Originally published on Sat December 14, 2013 9:01 am
A Chinese spacecraft made a soft landing on the surface of the moon on Saturday, China's state television is reporting.
Televised images showed the control room at the Aerospace Control Center in Beijing erupted into applause at about 8:10 a.m. ET. Almost immediately, the lander started to deploy its solar panels and began running a systems check.
Originally published on Thu December 5, 2013 7:03 am
All this month, our friends at Tell Me More are digging into the role of blacks in technology. You can join the conversation on Twitter with the hashtag #NPRBlacksInTech.
Software development is a huge and growing industry, and there are likely to be far more jobs in the future than there are folks to do them. But today, there's a paucity of blacks and Latinos in software development positions.
In an image taken of a test flight, an Amazon Prime Air drone carries a package. The online retailer could begin 30-minute deliveries within four to five years, CEO Jeff Bezos told <em><em>60 Minutes</em></em> Sunday.
Originally published on Mon December 2, 2013 12:21 pm
Amazon is looking at drastically reducing its delivery times — to 30 minutes or less — as it plans a new service called Prime Air that it says could debut in a few years. In an interview on CBS' 60 Minutes, CEO Jeff Bezos said the giant online retailer plans to use semi-autonomous drones to carry purchases to customers.
That's got tech experts buzzing about whether the idea will fly.
Originally published on Sun December 1, 2013 11:07 am
White House officials say the government's health insurance website, which has been plagued with problems ever since it launched in October, is now working smoothly for most users.
"The site is now stable and operating at its intended capacity with greatly improved performance," Jeffrey Zients, the president's appointee to fix the site, said during a telephone conference with reporters on Sunday. The bottom line, said Zients, is that Healthcare.gov is "night and day" from what it was at launch.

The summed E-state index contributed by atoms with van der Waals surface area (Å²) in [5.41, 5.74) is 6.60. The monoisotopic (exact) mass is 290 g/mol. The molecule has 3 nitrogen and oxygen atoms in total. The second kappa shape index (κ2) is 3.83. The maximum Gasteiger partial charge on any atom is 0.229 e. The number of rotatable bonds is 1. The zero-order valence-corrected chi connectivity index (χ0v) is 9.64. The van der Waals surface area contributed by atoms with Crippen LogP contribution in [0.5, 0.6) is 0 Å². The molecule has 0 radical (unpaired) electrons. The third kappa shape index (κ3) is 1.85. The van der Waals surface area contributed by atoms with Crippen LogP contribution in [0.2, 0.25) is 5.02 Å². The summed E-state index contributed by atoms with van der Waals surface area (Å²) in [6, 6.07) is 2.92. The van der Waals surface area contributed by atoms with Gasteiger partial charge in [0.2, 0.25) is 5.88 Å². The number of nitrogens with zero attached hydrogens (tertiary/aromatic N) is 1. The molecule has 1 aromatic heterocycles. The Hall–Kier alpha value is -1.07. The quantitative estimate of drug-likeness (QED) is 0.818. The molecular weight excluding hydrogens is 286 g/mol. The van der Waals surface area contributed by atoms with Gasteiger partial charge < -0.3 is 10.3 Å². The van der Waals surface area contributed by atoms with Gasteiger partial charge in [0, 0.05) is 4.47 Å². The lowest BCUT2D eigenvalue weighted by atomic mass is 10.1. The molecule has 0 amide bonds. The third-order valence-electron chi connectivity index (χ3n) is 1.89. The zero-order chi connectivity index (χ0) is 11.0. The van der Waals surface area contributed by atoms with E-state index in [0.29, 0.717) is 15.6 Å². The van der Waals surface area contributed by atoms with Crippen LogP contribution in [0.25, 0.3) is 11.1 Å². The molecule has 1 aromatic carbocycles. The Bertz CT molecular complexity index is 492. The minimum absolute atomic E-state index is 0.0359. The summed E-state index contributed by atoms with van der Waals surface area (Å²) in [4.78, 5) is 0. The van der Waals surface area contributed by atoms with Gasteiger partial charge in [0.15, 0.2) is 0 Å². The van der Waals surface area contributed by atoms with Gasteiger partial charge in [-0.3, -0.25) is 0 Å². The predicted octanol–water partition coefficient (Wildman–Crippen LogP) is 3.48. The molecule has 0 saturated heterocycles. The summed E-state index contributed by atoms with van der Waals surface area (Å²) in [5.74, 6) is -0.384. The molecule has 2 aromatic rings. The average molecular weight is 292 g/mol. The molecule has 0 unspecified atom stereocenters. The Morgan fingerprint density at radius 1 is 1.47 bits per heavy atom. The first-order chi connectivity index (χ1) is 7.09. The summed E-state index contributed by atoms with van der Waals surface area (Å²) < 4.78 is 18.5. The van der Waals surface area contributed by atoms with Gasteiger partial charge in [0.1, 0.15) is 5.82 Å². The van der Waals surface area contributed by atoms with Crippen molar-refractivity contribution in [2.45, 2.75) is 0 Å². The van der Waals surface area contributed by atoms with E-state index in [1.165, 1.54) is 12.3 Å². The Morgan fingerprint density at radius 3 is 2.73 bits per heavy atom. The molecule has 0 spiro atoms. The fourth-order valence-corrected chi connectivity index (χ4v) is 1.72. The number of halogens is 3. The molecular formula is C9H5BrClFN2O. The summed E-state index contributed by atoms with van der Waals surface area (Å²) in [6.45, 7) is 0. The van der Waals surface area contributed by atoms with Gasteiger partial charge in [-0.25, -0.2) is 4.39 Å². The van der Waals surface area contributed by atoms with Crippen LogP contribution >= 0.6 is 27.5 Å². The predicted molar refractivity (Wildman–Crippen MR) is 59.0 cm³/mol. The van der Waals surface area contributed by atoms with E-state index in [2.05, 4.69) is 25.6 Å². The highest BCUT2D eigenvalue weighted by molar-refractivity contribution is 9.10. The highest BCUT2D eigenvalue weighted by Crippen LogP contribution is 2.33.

As I write this, snowstorms are swirling over the East Coast, threatening Thanksgiving holiday travel plans for millions of travelers. How much time in the purgatory of airports will this mean for you? Check out FlightAware's MiseryMap, which combines weather and flight data into a live map that lists which airports are being struck by storms, the number of delays and cancellations, and graphs that show flight destinations and the chances they'll actually make it on time.
Why should sex feel bad? It shouldn't, and Bill Gates is offering $100,000 to the inventor of a condom that puts the pleasure back in sex. And, it isn't just about pleasure. Scientists at the University of Manchester's National Graphene Institute say a "redesigned condom that overcomes inconvenience, fumbling, or perceived loss of pleasure would be a powerful weapon in the fight against poverty."
Technology giant Pitney Bowes has announced it will remain in Stamford, ending a months-long search for a new location. The company will also add 200 new jobs in Connecticut, after striking a deal with the state for a low-cost loan.
United Technologies is to donate $10 million to UConn to found a new engineering initiative. The UTC Institute for Advanced Systems Engineering, as the new partnership will be known, is expected to be accepting students by next spring.